Portfolio A and Portfolio B consist of four stocks each. At the same time, portfolio A has given a return of ~28%, and portfolio B has generated a return of ~7.5% during the bull marketBull MarketA bull market occurs when many stock prices rise 20% from a recent low, with the price climb spanning for an extended more scenario. Portfolio A consists of blue chips and growth stocks, while portfolio B consists of defensive stocksDefensive StocksA Defensive Stock is a stock that provides steady growth and earnings to the investors in the form of dividends irrespective of the state of the economy as it has a low correlation with the overall stock market/economy and is therefore insulated from changing business more, whose profitabilityProfitabilityProfitability refers to a company's ability to generate revenue and maximize profit above its expenditure and operational costs. It is measured using specific ratios such as gross profit margin, EBITDA, and net profit margin. It aids investors in analyzing the company's more grows less than the GDP.

The index has generated a return of 13.5% during the period. Thus, we may conclude that during good times portfolio A will surpass the index return during a good bull market, while defensive stocks will generate a return that is less than the index.

Example #2

During the recession, we have seen that the price-to-earnings metrics tend to erode, irrespective of the quality of the stocks, because of the negative investor sentiment. Thus, richly valued blue-chip stocks become cheaper because the market will discount the overall sentiment and will drive the price lower. On the other hand, slow growers or defensive categories remain in the same range.

The reason is that irrespective of the market conditions, the price to earningsPrice To EarningsThe price to earnings (PE) ratio measures the relative value of the corporate stocks, i.e., whether it is undervalued or overvalued. It is calculated as the proportion of the current price per share to the earnings per share. read more multiples or other valuation metrics remain low for these categories of stocks. So, during economic recessionsEconomic RecessionsEconomic recession is defined as the phase in which economic activities of a country become stagnant, leading to a disturbance in the business cycle and affecting the overall demand-supply balance. read more or slowdowns, these slow growers resist the portfolio’s drawdown.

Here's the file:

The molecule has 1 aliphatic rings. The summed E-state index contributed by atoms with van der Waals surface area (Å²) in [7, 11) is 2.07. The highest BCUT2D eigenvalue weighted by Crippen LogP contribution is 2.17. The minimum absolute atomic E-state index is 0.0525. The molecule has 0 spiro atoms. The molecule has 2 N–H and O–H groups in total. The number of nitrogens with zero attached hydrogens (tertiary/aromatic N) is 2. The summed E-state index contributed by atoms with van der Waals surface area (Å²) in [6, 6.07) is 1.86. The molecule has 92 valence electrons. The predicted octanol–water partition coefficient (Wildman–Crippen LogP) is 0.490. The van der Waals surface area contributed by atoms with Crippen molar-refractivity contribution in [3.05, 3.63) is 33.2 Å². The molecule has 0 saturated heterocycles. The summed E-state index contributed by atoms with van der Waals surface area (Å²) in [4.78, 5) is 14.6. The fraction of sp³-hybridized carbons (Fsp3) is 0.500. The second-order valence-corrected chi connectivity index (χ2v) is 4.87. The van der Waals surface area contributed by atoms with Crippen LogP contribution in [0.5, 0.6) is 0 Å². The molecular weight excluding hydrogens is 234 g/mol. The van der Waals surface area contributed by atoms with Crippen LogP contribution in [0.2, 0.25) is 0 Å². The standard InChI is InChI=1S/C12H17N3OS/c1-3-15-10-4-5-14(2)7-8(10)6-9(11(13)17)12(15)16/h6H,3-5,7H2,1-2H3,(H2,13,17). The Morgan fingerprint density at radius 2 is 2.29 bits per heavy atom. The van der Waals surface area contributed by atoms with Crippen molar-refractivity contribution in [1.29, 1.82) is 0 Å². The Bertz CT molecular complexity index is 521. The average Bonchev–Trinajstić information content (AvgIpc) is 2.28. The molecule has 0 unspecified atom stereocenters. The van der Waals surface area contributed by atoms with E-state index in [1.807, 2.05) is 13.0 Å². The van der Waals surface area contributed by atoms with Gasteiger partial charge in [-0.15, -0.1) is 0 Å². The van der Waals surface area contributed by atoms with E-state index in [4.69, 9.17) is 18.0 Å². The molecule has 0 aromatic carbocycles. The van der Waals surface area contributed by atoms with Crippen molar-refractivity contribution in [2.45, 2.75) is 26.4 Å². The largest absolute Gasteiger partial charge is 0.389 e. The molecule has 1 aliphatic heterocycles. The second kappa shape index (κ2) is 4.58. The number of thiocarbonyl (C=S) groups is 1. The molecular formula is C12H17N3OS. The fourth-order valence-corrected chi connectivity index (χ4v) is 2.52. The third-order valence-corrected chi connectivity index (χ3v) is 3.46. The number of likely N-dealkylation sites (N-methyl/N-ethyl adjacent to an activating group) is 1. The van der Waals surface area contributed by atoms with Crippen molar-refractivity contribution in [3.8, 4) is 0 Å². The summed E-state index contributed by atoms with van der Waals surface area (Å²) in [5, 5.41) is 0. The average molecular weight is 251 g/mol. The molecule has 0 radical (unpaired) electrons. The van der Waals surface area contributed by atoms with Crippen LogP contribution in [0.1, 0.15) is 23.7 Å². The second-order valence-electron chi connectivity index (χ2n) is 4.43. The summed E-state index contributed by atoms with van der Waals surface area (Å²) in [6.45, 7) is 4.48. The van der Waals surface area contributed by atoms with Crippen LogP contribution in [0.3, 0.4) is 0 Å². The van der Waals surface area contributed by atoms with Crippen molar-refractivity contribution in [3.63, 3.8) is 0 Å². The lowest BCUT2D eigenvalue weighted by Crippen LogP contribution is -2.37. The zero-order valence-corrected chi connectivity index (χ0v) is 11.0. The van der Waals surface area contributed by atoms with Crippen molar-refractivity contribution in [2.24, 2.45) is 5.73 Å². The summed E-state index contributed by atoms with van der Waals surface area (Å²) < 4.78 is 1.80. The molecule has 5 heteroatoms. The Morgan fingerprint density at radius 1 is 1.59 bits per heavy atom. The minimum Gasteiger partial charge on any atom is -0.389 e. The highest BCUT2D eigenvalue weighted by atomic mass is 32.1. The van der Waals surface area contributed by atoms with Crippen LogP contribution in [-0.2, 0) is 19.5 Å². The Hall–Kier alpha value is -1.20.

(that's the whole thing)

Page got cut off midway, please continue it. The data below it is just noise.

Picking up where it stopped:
Pros And Cons

Let us understand the pros and cons of growth investing companies.



Growth Investing Vs Value Investing

Growth investing involves purchasing stocks that investors classify as having good future growth potential, whereas value investing is in stocks that are undervalued in the stock market. The primary differences between them are as follows:

Growth InvestingValue Investing
Stocks are usually overvalued or fairly valued.Stocks are usually undervalued.
The price earning ratio is generally high.The price earning ratio is generally low.
Dividend yields are low.Dividend yields are high.
They have high risk along with high return.They have low risk with low return.
Volatility is high.Volatility is low.

Frequently Asked Questions (FAQs)

What are the examples of growth investing?

Growth investing includes high volatility stocks providing high returns, such as penny stocks, futures and options, foreign currency and real estate, etc.

Is investing in Growth Fund a wise idea?

A long-term investment perspective and a healthy risk tolerance are recommended for market participants because most growth funds are high-risk, high-reward investments.

Are growth stocks hazardous?

Growth stocks are highly volatile as they do not offer dividends; the only way an investor may profit from their investment is by eventually selling their shares. If the company does not do well, it can lead to the downfall of the investor’s investment.

This has been a guide to what is Growth Investing. We explain its differences with value investing, strategy, pros and cons along with examples. You can learn more from the following articles –